Side effects from IVIG/PP?

    • Anonymous
      June 16, 2008 at 11:23 am

      Have any of you had lasting side effects from IVIG or PP? My neurologist is saying that my son’s GBS is mild enough that the risks of getting something from other people’s blood is not worth doing either of these treatments at 3.5 weeks since diagnosis. I trust him and he is the best in our county, but I want to hear from you have had these treatments as well.

      My quick intro. is that I’m the mother of our young adult son, Tory (19), who came down w/GBS on 5/20/08 and it thankfully only affected his legs, feet, arms and hands. He swaggers walking and doesn’t lift his feet very much. When he closes his eyes, he looses his balance. We think Strep throat triggered it or was the last straw before it hit him. He had some problems with sorenss in his face/neck/eyes but that went away. The weakness in his legs and arms does not seem to be getting any better but it’s not getting any worse either. He has fallen 2x and cannot get back up w/o help but he can still walk unaided.

      He has not had a spinal puncture. We had trouble seeing the neurologist because he’s so busy, and finally our GP told me to take Tory to the ER and the neurologist showed up in 5 minutes. This was at 3 weeks and we saw the GP on day #3 and he diagnosed him on that day, saying that he has a classic case of mild GBS. My understanding is that he should have shown signs of healing by 4 weeks if this is acute GBS. What would you say about this? Thank you for your support, we are in Mendocino county, CA if anyone is in the area and would like to meet or talk.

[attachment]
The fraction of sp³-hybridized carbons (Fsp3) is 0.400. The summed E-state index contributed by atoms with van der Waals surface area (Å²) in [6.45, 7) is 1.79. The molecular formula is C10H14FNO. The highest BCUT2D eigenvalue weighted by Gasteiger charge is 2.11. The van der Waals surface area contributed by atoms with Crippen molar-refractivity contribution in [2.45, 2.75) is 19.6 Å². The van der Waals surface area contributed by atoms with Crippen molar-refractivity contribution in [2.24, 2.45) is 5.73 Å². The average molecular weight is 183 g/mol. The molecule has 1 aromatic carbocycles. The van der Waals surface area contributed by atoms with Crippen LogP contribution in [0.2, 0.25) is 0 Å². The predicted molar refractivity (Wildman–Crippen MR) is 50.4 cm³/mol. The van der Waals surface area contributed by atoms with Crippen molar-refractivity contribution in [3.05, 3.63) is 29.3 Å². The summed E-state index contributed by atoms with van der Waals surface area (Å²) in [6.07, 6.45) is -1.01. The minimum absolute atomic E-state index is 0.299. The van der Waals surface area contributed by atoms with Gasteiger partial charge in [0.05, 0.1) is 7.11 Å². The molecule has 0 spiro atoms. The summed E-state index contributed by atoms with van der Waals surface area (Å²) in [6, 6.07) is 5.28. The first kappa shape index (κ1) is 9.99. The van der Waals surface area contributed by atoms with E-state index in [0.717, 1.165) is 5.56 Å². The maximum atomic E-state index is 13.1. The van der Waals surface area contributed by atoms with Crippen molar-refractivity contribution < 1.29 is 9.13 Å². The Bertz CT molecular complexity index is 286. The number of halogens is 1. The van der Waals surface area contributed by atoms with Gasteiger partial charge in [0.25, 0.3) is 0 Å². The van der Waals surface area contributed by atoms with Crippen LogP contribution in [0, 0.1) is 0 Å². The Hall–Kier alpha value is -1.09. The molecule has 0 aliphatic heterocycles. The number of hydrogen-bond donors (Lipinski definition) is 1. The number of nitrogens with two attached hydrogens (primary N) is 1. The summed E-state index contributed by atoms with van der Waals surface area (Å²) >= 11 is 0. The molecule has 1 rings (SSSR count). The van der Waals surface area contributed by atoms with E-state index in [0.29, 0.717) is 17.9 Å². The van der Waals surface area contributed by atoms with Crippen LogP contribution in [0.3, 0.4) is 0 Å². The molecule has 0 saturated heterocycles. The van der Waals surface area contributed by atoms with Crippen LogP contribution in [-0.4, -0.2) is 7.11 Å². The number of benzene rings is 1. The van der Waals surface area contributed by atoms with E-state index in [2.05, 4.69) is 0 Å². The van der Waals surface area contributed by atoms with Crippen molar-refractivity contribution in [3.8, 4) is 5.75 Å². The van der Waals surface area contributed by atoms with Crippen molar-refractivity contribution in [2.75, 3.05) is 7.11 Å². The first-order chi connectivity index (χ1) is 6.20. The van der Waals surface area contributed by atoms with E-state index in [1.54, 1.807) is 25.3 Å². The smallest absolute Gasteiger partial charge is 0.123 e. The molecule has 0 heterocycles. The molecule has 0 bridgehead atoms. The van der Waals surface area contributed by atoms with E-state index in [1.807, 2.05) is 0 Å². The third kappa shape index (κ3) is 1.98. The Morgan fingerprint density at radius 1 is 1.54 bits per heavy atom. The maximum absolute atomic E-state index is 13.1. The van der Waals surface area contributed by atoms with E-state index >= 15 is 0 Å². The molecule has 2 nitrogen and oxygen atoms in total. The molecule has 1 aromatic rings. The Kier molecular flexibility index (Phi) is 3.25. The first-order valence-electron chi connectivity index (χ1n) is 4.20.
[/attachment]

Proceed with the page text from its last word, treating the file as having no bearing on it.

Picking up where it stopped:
• Anonymous
      June 16, 2008 at 12:05 pm

      Dear Brenda,
      Welcome! I have a grandson with CIDP. He’s first dianosis was GBS but was changed after seeing the course of the illnes. Did your son have symtons for a while before seeing the neuro? What was the onset like? Did he have any treatment and followup with the neuro? Sounds very much like Josh’s story, he’s legs were first to be affected and he had began to fall. He was hospitalized and recieved the 5 day loading dose of IVIG and Solumedrol. The response to this was very good. 2-3 weeks after DC he complained of numbness starting in his fingers and having difficulty using he’s hands. He’s neuro put him back in the hospital and did another round of treatment. He again responded very well and had marked improvement. He did have an MRI and spinal tap along with with a large number of other lab tests with the first admission. His diagnosis was changed to CIDP based on the course of the disease. He is now on po prednisone along with IVIG very 4 weeks. We live about 60 miiles north east of Sacramento, feel free to contact me if I can help in any way. This is a real adventure.

    • Anonymous
      June 16, 2008 at 1:10 pm